Fight Like a Warrior Against The Covid Blues
Hey there, readers!! As we look on this year, it’s safe to say everyone has experienced some type of stress due to the recent pandemic. I know I have. Businesses are shutting down, and people are forced to stay indoors. There are individuals who are having a hard time adjusting to lack of travel. There are so many things to think about, and it can range from a mild case of “cabin fever” to stress related health issues.
So, what does it take to make it through the pandemic? Well, here is a tip to help guide the psyche through these troubling times.
The main piece of advice would be to assess the positives. It’s the little things that lead to a big impact. Science Direct shared an article that read, “Depression is currently considered the second leading cause of disability worldwide. Positive thinking is a cognitive process that helps individuals to deal with problems more effectively, and has been suggested as a useful strategy for coping with adversity, including depression.” (Bekhet and Garnier-Villarreal, 2017)
While it’s easy to see the negatives, the way to focus during these times is by seeing the positives. While at home in quarantine, it makes for a perfect time to pick up a new trait or skill. Some people have taken the time to finish that DIY project they’ve been putting off. Others took the time to learn how to cook. The possibilities for growth are endless when given the time.
For the extremely busy, quality time with family has been the priority.
For some people, work is where you meet your friends as well as gain social interaction. For those who only have this one outlet, quarantine has struck a huge blow. As one door shuts, another is opened. What do I mean? Work can sometimes put a strain on those around you who are most important and cause a rift without realization. PsycNet shared a journal article stating, “family-to-work boundary transitions offer some benefits to the organization by contributing to job embeddedness, but they also come at a cost in that they are associated with work-family conflict and relationship tension.” (Carlson, D. S. et al. 2015) Where am I going with this? Sometimes a break can help mend the rift given due to over working.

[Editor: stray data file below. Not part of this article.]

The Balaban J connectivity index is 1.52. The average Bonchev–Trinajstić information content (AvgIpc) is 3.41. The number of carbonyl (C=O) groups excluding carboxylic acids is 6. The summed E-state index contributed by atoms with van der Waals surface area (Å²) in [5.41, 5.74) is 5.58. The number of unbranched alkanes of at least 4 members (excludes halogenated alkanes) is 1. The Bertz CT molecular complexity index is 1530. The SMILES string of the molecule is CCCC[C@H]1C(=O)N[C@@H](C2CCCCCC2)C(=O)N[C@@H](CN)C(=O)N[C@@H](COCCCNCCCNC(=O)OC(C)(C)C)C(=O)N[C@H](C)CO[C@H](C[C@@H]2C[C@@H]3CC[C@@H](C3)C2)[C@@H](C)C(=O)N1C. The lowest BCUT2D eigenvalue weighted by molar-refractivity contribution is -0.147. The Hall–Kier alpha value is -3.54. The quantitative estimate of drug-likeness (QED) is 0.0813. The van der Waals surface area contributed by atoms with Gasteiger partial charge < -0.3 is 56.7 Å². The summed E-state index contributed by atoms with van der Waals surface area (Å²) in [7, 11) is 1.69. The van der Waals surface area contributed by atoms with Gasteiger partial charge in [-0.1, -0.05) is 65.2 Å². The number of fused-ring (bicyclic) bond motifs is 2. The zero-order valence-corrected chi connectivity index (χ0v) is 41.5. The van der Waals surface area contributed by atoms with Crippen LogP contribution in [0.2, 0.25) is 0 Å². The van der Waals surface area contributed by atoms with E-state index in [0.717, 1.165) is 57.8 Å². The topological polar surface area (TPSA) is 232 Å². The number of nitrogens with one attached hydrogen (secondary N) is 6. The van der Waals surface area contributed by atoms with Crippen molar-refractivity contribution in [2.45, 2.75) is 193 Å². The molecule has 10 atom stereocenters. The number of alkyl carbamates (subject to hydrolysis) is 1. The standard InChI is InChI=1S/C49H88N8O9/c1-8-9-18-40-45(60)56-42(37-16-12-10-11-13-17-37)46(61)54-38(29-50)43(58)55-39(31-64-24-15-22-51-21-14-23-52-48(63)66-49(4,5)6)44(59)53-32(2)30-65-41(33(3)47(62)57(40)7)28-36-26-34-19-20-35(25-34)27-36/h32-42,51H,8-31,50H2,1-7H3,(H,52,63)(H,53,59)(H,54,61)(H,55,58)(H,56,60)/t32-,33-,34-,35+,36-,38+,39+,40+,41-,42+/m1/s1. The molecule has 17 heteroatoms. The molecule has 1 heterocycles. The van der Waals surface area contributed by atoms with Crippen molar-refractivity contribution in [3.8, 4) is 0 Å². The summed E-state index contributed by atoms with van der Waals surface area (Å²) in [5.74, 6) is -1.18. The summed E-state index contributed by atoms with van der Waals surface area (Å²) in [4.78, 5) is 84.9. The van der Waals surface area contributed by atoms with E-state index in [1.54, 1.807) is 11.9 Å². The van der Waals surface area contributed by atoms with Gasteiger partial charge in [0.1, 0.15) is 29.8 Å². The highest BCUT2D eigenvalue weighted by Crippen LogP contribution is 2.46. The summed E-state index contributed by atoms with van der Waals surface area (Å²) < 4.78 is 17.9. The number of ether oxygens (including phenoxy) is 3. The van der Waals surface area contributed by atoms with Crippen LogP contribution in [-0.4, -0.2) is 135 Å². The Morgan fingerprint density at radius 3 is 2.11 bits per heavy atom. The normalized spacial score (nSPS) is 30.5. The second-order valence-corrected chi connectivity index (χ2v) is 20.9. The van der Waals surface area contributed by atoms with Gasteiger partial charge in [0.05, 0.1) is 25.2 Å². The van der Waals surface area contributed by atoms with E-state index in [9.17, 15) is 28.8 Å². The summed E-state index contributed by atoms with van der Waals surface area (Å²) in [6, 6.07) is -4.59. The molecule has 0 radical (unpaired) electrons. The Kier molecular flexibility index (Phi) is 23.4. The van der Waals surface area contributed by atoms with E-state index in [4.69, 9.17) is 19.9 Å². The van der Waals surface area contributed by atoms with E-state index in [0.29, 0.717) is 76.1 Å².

There are times when work demands more time than what you’re able to give at home. With life as hectic as it is, being able to stand next to loved ones and comfort them during quarantine helps strengthen bonds. It is easier to hope for a better tomorrow when there are positive relationships at home. When was the last time you were able to have movie night with someone special? Those with kids might not have had the chance to learn about their children’s passions due to lack of time spent together. Now, I’m not saying those who work hard are bad individuals who don’t pay attention to those around them. What I am saying is that now is a great time to get closer to those who surround you. Great relationships start with strong foundations. Covid-19 has changed the way people go through life, but it also has paved a way to gain new heights. There is more time for family, more time to acquire a new skill that could enhance the ability to work, and also provides a chance to take a small breather during the race to success. I’d say thinking positively can not only uplift those around you but allows the chance to advance farther than you expect during this Pandemic. Outside of staying safe during this time, what else can you accomplish?
Bekhet, A. and Garnier-Villarreal, M., 2017. The Positive Thinking Skills Scale: A screening measure for early identification of depressive thoughts. Applied Nursing Research, [online] 38(0897-1897), pp.5-8. Available at: <http://www.sciencedirect.com/science/article/pii/S0897189717301957> [Accessed 28 November 2020].
Carlson, D. S., Kacmar, K. M., Zivnuska, S., & Ferguson, M. (2015). Do the benefits of family-to-work transitions come at too great a cost? Journal of Occupational Health Psychology, 20(2), 161–171. [online] Psycnet.apa.org. https://doi.org/10.1037/a0038279. Available at:<https://psycnet.apa.org/record/2014-45078-001>
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